While intel knows how to make big monolithic dies, and may even know how to make good design for chiplets by those dates... It will be the total area => cost of those cards vs. achievable performance in certain power draw.
And even if intel went for 300W card, those chip(let)s would need to be big, because 7nm did already run away in terms of power efficiency vs. clock.
Their GPU design would have to be super good to compete with nVidia and AMD.
While nVidia sits on 16(12)nm and manages to get similar performance per watt as AMD does on 7nm. AMD will improve due to many design changes in pipeline for next few years on their new uArch.
nVidia will simply jump to EUV 7nm, get 2.0~2.4GHz out of the box as free performance upgrade at same transistor count just because there will be extra power draw budget to spend.
Intel will have to compete against above with their 14nm++++(+). Yes, there is good chance that this limitation will force their engineers to think out of the box even more than AMD and nVidia do for their upcoming changes to GPUs. But that remains to be seen.
It should be said that shop itself can only be biased to wards one brand by either not listing products from competition or refusing them to ship and persuading people to get that favored brand.
(That's surely not the case here, we would have seen that on forums as people would complain about unfair practices.)
And then 2nd point of view would be that AMD's loyal customers in Germany like to shop there.
Since I have seen their AMD vs. intel prices, I see no reason to shop for AMD specifically there or evade intel on that shop.
Last point may be advertising. Did they ever advertised themselves as best place to get AMD's CPU? That could surely explain inflated numbers. But I think those numbers are not inflated.
Given numbers are just one of smaller sunsets of entire market with CPUs.
Intel's server and notebook dominance actually confirm that data for DIY system builders are true. Otherwise AMD would have no other place to get that market share from.
I see no reason to think Mindfactory.de is leaning towards AMD. The historical sales data makes this clear - when Intel released Coffee Lake, the site showed Intel absolutely dominating AMD (outselling almost two-to-one), which would be quite odd if they had a bias against Intel. Amazon.com also showed the 8700K dominating at this time so there's no reason to think it's a fringe site.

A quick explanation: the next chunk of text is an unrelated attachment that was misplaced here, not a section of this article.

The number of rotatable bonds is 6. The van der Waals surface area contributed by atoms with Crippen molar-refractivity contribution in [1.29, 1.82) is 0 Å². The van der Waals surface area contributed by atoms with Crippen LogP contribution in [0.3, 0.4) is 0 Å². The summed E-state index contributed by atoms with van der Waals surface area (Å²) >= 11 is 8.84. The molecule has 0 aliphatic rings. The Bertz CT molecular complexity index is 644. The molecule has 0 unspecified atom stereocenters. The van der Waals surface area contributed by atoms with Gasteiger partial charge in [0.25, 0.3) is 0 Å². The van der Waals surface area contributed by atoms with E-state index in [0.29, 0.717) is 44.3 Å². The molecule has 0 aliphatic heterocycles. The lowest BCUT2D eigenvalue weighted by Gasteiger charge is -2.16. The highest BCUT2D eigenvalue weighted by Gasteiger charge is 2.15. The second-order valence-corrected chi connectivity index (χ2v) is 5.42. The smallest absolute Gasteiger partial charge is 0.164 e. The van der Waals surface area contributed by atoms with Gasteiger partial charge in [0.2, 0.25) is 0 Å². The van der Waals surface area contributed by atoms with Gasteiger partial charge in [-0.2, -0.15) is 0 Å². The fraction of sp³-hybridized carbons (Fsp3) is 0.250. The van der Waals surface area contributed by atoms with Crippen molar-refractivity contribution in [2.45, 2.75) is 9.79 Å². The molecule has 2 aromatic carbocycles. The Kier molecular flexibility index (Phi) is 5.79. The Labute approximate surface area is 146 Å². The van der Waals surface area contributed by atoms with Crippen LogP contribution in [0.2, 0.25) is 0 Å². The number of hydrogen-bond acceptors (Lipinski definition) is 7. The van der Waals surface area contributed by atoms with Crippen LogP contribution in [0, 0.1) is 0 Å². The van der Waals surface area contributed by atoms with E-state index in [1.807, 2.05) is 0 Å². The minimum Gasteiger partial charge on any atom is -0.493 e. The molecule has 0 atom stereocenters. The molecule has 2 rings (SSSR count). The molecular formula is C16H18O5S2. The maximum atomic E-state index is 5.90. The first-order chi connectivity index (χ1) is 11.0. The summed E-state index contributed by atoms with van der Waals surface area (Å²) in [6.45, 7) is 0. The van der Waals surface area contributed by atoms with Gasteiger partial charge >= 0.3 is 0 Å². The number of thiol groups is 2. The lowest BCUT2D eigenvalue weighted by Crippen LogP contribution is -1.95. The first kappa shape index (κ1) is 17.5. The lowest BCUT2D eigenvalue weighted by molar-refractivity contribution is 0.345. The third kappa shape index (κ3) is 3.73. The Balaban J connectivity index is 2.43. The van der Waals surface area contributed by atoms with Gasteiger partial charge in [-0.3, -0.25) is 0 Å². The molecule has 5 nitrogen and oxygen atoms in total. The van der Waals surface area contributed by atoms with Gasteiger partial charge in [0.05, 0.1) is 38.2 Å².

At any rate, it's annoying how some Intel shills keep trotting this out - as if repeating it over and over again will somehow make it true. Fake news at its finest.
fact is, part of the reason why intel dominates, is the amount of money they spend to keep amd out, and they have been fined multiple times for it.
without that, numbers would be different.
not even talking about the cash they put into r&d, which is multiple times what amd spends, and they still cant deliver more than ~10-15% better performance.
or the fact that any person i know (in any way) that build a rig since 1st ryzen came out,
switched from Intel to amd.
no matter the Res (fhd/qhd) and/or refresh rate (60/120/144).
reminds me of the mid 70s when american cars had a 7l V8 to get roughly 150hp, when a golf gti had that a 1.6l 4cyl to get similar performance..
I don't understand this logic at all.
The default sorting mode is Availability (Verfügbarkeit) and both AMD and Intel CPUs are listed on the first page, at least on my monitor; you can also choose Top Clicks (Topklicks), Reviews (Bewertungen), Name and Price by clicking the Sorting (Sortierung) button, and you can directly choose the Manufacturer (Hersteller).
Customers shopping for retail CPUs typically research their buying decision well beforehand, so they either filter the list for specific sockets, number of cores etc., or look for specific brand and SKUs - and the product filter is also readily available on the Refine Search (Auswahl verfeinern) button at the top right side.
How exactly such layout makes it hard or impossible to shop for Intel CPUs?
These statistics are based on some online benchmarks results submitted from 2012 to 2019 - which should reflect the state of the enthusiast market where AMD simply did not exist in that period.
Their current share of the x86 CPU market is estimated at 13-17% and that's a x1.5 increase year-to-year.
hab net gewusst das du deutsch sprichst
Ja! wir stürmen Gebiet 51 heute! Schnel, komme rein!
Hab mich auch grad gwundert
Voll krass alta ej., mach kein sheis jetz xD
Ja, ist das kein Wunder? Ich kann in diesem Forum gut Google-Hochdeutsch lesen und schreiben! Hier richten wir falsche Nachrichten und AMD-Verschwörungen.